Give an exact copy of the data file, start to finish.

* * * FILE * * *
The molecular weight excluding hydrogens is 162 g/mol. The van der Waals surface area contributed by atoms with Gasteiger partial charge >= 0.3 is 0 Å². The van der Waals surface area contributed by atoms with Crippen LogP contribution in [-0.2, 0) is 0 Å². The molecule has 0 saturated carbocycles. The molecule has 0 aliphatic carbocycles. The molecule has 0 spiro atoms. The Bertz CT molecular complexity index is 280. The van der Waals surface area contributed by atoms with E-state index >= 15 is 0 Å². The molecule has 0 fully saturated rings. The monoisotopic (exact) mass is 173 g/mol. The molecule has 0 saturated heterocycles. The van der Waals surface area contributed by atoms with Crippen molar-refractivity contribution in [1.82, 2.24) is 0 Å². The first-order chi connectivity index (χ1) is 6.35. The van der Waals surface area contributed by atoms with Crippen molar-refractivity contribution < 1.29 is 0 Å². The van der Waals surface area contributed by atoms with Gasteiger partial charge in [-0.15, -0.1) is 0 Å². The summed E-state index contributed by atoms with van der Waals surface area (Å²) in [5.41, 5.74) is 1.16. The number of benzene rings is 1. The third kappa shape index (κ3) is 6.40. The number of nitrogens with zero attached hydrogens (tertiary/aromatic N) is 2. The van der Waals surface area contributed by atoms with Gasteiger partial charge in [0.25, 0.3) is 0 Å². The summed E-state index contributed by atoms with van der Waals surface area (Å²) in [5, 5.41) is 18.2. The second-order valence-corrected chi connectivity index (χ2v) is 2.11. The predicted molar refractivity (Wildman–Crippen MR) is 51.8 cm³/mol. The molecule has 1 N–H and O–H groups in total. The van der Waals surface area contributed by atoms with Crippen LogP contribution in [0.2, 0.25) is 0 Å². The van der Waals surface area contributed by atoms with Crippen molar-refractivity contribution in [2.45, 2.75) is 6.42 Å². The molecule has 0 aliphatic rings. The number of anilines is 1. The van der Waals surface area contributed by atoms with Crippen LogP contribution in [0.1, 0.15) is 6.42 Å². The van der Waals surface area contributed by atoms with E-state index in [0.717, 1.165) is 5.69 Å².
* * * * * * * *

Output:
The molecular weight excluding hydrogens is 162 g/mol. The van der Waals surface area contributed by atoms with Gasteiger partial charge >= 0.3 is 0 Å². The van der Waals surface area contributed by atoms with Crippen LogP contribution in [-0.2, 0) is 0 Å². The molecule has 0 saturated carbocycles. The molecule has 0 aliphatic carbocycles. The molecule has 0 spiro atoms. The Bertz CT molecular complexity index is 280. The van der Waals surface area contributed by atoms with E-state index >= 15 is 0 Å². The molecule has 0 fully saturated rings. The monoisotopic (exact) mass is 173 g/mol. The molecule has 0 saturated heterocycles. The van der Waals surface area contributed by atoms with Crippen molar-refractivity contribution in [1.82, 2.24) is 0 Å². The first-order chi connectivity index (χ1) is 6.35. The van der Waals surface area contributed by atoms with Crippen molar-refractivity contribution < 1.29 is 0 Å². The van der Waals surface area contributed by atoms with Gasteiger partial charge in [-0.15, -0.1) is 0 Å². The summed E-state index contributed by atoms with van der Waals surface area (Å²) in [5.41, 5.74) is 1.16. The number of benzene rings is 1. The third kappa shape index (κ3) is 6.40. The number of nitrogens with zero attached hydrogens (tertiary/aromatic N) is 2. The van der Waals surface area contributed by atoms with Gasteiger partial charge in [0.25, 0.3) is 0 Å². The summed E-state index contributed by atoms with van der Waals surface area (Å²) in [5, 5.41) is 18.2. The second-order valence-corrected chi connectivity index (χ2v) is 2.11. The predicted molar refractivity (Wildman–Crippen MR) is 51.8 cm³/mol. The molecule has 1 N–H and O–H groups in total. The van der Waals surface area contributed by atoms with Crippen LogP contribution in [0.2, 0.25) is 0 Å². The van der Waals surface area contributed by atoms with Crippen molar-refractivity contribution in [2.45, 2.75) is 6.42 Å². The molecule has 0 aliphatic rings. The number of anilines is 1. The van der Waals surface area contributed by atoms with Crippen LogP contribution in [0.1, 0.15) is 6.42 Å². The van der Waals surface area contributed by atoms with E-state index in [0.717, 1.165) is 5.69 Å².